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Person-Centred Consultation & Physical Examination Skills - HEA00070M

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  • Department: Health Sciences
  • Module co-ordinator: Mrs. Mary Crawshaw-Ralli
  • Credit value: 20 credits
  • Credit level: M
  • Academic year of delivery: 2020-21

Module will run

Occurrence Teaching cycle
B Spring Term 2020-21 to Summer Term 2020-21

Module aims

This module will prepare students to apply person-centred consultation skills and to develop an understanding of a systematic history-taking process that can be applied to clinical practice. This module also prepares students to carry out a structured 'systems-based' physical examination and assessment. The module is theoretically underpinned by the Calgary-Cambridge Consultation model (1996), which is linked to the use of a sequential history-taking and physical examination framework.

Module learning outcomes

At the end of the module, students will be able to:

  1. Develop an enhanced knowledge and understanding of consultation models which promote personcentred decision-making.
  2. Apply a systematic and rigorous history-taking process, underpinned by a consultation model, which considers physical and mental health-related concerns.
  3. Gain a detailed and critical understanding of the key principles of patient assessment and examination.
  4. Demonstrate an understanding of a range of skills in patient assessment.
  5. Collaboratively formulate a clinical management plan which respects individual choice and incorporates safety netting.
  6. Develop and critically reflect upon strategies to work with the tensions that may exist where the client view and the professional opinion do not concur.
  7. Explain and critically evaluate the strategies used to promote client choice and empowerment.


Task Length % of module mark
Oral presentation/seminar/exam
N/A 100

Special assessment rules



Task Length % of module mark
Oral presentation/seminar/exam
N/A 100

Module feedback

  • Written feedback is provided on a proforma developed specifically for the viva and within the timescale specified in the programme handbook.

Indicative reading

  • Crouch, A. and Meurier, C. (Eds.). (2005). Vital Notes for Nurses: Health Assessment. Oxford: Blackwell Publishing.
  • Crumbie, A. (2006). Taking a history. In M. Walsh (Ed.) Nurse Practitioners: Clinical Skills and Professional Issues. 2nd edn. Edinburgh: Butterworth Heinemann, pp. 14-26.
  • Horrocks, S., Anderson, E. and Salisbury, C. (2010). Systematic review of whether Nurse Practitioners Working in Primary Care can Provide Equivalent Care to Doctors. BMJ, 324(8), 19-23.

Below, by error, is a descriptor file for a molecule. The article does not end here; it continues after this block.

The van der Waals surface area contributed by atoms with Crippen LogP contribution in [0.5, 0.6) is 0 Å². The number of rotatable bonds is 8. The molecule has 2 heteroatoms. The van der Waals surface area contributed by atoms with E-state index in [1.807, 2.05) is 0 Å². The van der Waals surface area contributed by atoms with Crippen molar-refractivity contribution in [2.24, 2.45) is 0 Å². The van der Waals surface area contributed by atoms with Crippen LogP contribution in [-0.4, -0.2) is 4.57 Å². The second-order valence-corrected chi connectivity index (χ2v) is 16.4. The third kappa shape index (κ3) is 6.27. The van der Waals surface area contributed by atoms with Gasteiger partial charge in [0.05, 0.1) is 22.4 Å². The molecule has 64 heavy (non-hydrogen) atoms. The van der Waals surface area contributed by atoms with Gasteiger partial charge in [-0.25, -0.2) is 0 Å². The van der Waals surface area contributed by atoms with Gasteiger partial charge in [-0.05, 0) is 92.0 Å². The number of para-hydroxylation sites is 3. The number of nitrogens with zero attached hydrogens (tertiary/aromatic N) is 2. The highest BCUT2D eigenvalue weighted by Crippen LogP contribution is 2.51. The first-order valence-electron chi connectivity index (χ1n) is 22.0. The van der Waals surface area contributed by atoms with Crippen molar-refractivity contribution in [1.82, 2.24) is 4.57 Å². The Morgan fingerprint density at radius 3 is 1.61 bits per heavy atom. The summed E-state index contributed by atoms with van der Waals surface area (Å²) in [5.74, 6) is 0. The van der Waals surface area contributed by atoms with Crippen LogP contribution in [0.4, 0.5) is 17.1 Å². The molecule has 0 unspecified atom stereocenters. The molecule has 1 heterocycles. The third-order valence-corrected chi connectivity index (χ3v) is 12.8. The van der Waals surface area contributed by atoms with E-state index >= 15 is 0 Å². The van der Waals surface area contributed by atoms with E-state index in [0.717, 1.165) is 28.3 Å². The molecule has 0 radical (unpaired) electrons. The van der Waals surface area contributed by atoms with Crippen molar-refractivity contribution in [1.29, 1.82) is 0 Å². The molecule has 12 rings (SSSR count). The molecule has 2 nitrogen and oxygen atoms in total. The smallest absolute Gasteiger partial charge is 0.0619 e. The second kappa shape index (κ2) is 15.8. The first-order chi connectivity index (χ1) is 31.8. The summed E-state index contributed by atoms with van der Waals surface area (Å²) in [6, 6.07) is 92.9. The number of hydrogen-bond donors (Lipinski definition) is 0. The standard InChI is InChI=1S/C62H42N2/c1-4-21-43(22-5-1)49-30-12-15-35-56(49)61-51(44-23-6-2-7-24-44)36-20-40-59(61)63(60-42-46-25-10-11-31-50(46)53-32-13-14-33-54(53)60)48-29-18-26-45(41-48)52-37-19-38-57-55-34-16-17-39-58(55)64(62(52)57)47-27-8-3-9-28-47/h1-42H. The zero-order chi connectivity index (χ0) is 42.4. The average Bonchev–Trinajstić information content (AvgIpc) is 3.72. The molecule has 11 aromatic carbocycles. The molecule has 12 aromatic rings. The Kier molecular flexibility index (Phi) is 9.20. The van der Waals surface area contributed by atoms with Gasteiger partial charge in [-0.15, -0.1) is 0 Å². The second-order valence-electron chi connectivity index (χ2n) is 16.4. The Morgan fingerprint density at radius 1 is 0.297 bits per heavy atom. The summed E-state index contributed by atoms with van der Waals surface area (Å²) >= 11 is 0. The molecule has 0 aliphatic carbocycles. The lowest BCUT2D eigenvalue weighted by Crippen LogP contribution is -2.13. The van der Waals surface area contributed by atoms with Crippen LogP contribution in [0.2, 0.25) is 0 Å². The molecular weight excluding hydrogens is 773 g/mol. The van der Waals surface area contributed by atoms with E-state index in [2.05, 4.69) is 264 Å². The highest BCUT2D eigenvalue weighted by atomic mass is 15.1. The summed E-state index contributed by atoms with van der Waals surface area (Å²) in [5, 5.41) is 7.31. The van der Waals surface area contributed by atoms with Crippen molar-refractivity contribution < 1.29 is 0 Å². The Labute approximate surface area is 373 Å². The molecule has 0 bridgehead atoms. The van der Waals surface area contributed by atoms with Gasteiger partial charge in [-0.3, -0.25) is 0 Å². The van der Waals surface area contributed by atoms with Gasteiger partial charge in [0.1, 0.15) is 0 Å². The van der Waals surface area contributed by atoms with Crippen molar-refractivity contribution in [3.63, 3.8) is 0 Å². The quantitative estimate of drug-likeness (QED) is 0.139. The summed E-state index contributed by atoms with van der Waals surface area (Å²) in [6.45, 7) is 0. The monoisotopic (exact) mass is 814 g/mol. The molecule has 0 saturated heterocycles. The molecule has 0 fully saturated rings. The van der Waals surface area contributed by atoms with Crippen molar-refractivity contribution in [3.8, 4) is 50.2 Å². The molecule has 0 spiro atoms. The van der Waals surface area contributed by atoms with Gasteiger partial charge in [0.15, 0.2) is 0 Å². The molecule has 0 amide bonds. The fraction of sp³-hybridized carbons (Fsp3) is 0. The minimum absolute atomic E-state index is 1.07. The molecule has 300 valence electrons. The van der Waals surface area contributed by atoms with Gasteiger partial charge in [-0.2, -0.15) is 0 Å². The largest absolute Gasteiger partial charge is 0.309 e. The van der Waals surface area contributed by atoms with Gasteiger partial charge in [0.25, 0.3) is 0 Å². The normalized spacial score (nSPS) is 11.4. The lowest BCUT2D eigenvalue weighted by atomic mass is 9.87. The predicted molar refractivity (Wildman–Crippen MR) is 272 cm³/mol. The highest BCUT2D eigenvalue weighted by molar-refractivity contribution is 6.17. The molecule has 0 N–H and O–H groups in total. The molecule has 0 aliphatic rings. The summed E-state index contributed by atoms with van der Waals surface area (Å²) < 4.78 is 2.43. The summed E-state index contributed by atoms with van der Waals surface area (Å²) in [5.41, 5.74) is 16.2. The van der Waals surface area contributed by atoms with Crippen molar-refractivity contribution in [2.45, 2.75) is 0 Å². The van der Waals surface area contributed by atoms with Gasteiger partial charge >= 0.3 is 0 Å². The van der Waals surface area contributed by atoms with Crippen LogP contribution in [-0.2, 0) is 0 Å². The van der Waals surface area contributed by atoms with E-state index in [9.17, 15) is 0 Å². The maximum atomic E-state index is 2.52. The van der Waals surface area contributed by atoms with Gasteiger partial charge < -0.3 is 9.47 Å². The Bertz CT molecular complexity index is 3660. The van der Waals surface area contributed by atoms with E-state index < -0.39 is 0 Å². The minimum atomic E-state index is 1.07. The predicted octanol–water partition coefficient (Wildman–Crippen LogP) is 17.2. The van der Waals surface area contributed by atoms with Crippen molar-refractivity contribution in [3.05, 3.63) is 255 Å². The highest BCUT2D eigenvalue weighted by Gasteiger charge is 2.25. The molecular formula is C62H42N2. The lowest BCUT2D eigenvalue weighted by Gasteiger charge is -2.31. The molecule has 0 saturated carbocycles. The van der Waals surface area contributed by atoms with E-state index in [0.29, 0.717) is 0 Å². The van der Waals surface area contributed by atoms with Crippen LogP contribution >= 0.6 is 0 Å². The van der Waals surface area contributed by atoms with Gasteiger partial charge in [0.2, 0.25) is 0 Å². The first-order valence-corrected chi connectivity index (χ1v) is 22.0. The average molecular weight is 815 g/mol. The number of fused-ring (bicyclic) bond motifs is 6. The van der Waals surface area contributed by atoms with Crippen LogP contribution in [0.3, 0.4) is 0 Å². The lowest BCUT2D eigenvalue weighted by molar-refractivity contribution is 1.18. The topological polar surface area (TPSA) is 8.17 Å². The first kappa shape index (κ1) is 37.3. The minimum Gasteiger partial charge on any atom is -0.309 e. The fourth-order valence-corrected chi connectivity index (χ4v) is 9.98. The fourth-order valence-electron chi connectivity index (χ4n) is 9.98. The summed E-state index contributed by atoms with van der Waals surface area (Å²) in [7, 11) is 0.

• Hogan-Quigley, B., Palm, M.L. and Bickley, L.S. (2012). Bates' Nursing Guide to Physical Examination and History Taking. Philadelphia: Lippincott Williams & Wilkins.
  • Kaufman, G. (2008). Patient Assessment: Effective Consultation and History Taking. Nursing Standard, 23(4), 50-56.
  • Kurtz, S., Silverman, J., Benson, J. and Draper, J. (2003). Marrying Content and Process in Clinical Method Teaching: Enhancing the Calgary-Cambridge Guides. Academic Medicine, 78(8), 802-809.
  • Laurant, M., Reeves, D., Hermens, R., et al. (2005). Substitution of Doctors by Nurses in Primary Care (Cochrane Review). Cochrane Database of Systematic Reviews, CD001271.
  • Nursing and Midwifery Council (2015). The Code. Professional standards of practice and behaviour for nurses and midwives. London: Nursing and Midwifery Council.
  • Rawles, Z., Griffiths, B. and Alexander, T. (2010). Physical Examination Procedures for Advanced Nurses and Independent Prescribers, Evidence and Rationale. London: Hodder Arnold.
  • Seale, C., Anderson, E. and Kinnersley, P. (2005). Comparison of GP and Nurse Practitioner Consultations: An Observational Study. British Journal of General Practice, 55, 938-43.

The information on this page is indicative of the module that is currently on offer. The University is constantly exploring ways to enhance and improve its degree programmes and therefore reserves the right to make variations to the content and method of delivery of modules, and to discontinue modules, if such action is reasonably considered to be necessary by the University. Where appropriate, the University will notify and consult with affected students in advance about any changes that are required in line with the University's policy on the Approval of Modifications to Existing Taught Programmes of Study.

Coronavirus (COVID-19): changes to courses

The 2020/21 academic year will start in September. We aim to deliver as much face-to-face teaching as we can, supported by high quality online alternatives where we must.

Find details of the measures we're planning to protect our community.

Course changes for new students